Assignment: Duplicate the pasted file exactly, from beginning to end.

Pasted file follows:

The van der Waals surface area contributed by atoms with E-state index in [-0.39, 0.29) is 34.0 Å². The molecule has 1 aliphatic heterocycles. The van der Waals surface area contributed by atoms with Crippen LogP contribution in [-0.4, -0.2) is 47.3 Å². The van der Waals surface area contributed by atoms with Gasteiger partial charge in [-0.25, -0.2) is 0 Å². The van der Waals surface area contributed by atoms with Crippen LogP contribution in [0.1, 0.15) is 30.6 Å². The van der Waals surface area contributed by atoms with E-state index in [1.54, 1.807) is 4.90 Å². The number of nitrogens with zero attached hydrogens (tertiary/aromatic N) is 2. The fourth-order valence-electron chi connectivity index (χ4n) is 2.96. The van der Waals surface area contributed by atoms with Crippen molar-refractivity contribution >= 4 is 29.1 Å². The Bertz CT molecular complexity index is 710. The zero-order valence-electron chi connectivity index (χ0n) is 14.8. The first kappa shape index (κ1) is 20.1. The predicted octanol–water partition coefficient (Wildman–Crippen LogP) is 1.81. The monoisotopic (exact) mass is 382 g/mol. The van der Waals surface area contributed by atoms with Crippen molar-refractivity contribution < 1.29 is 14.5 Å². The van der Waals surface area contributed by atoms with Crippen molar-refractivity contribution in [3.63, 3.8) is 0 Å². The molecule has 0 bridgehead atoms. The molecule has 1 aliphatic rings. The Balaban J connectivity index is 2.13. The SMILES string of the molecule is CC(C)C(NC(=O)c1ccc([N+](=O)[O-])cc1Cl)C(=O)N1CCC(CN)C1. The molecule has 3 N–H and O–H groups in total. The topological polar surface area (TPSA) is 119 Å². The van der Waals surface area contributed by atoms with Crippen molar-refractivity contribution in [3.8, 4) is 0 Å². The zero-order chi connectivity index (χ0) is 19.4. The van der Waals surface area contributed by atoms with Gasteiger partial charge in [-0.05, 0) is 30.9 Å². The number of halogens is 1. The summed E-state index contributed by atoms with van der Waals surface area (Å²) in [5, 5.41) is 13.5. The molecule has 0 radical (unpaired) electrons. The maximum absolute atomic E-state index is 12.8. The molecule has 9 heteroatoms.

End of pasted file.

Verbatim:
The van der Waals surface area contributed by atoms with E-state index in [-0.39, 0.29) is 34.0 Å². The molecule has 1 aliphatic heterocycles. The van der Waals surface area contributed by atoms with Crippen LogP contribution in [-0.4, -0.2) is 47.3 Å². The van der Waals surface area contributed by atoms with Gasteiger partial charge in [-0.25, -0.2) is 0 Å². The van der Waals surface area contributed by atoms with Crippen LogP contribution in [0.1, 0.15) is 30.6 Å². The van der Waals surface area contributed by atoms with E-state index in [1.54, 1.807) is 4.90 Å². The number of nitrogens with zero attached hydrogens (tertiary/aromatic N) is 2. The fourth-order valence-electron chi connectivity index (χ4n) is 2.96. The van der Waals surface area contributed by atoms with Crippen molar-refractivity contribution >= 4 is 29.1 Å². The Bertz CT molecular complexity index is 710. The zero-order valence-electron chi connectivity index (χ0n) is 14.8. The first kappa shape index (κ1) is 20.1. The predicted octanol–water partition coefficient (Wildman–Crippen LogP) is 1.81. The monoisotopic (exact) mass is 382 g/mol. The van der Waals surface area contributed by atoms with Crippen molar-refractivity contribution < 1.29 is 14.5 Å². The van der Waals surface area contributed by atoms with Crippen molar-refractivity contribution in [3.63, 3.8) is 0 Å². The molecule has 0 bridgehead atoms. The molecule has 1 aliphatic rings. The Balaban J connectivity index is 2.13. The SMILES string of the molecule is CC(C)C(NC(=O)c1ccc([N+](=O)[O-])cc1Cl)C(=O)N1CCC(CN)C1. The molecule has 3 N–H and O–H groups in total. The topological polar surface area (TPSA) is 119 Å². The van der Waals surface area contributed by atoms with Crippen molar-refractivity contribution in [3.8, 4) is 0 Å². The zero-order chi connectivity index (χ0) is 19.4. The van der Waals surface area contributed by atoms with Gasteiger partial charge in [-0.05, 0) is 30.9 Å². The number of halogens is 1. The summed E-state index contributed by atoms with van der Waals surface area (Å²) in [5, 5.41) is 13.5. The molecule has 0 radical (unpaired) electrons. The maximum absolute atomic E-state index is 12.8. The molecule has 9 heteroatoms.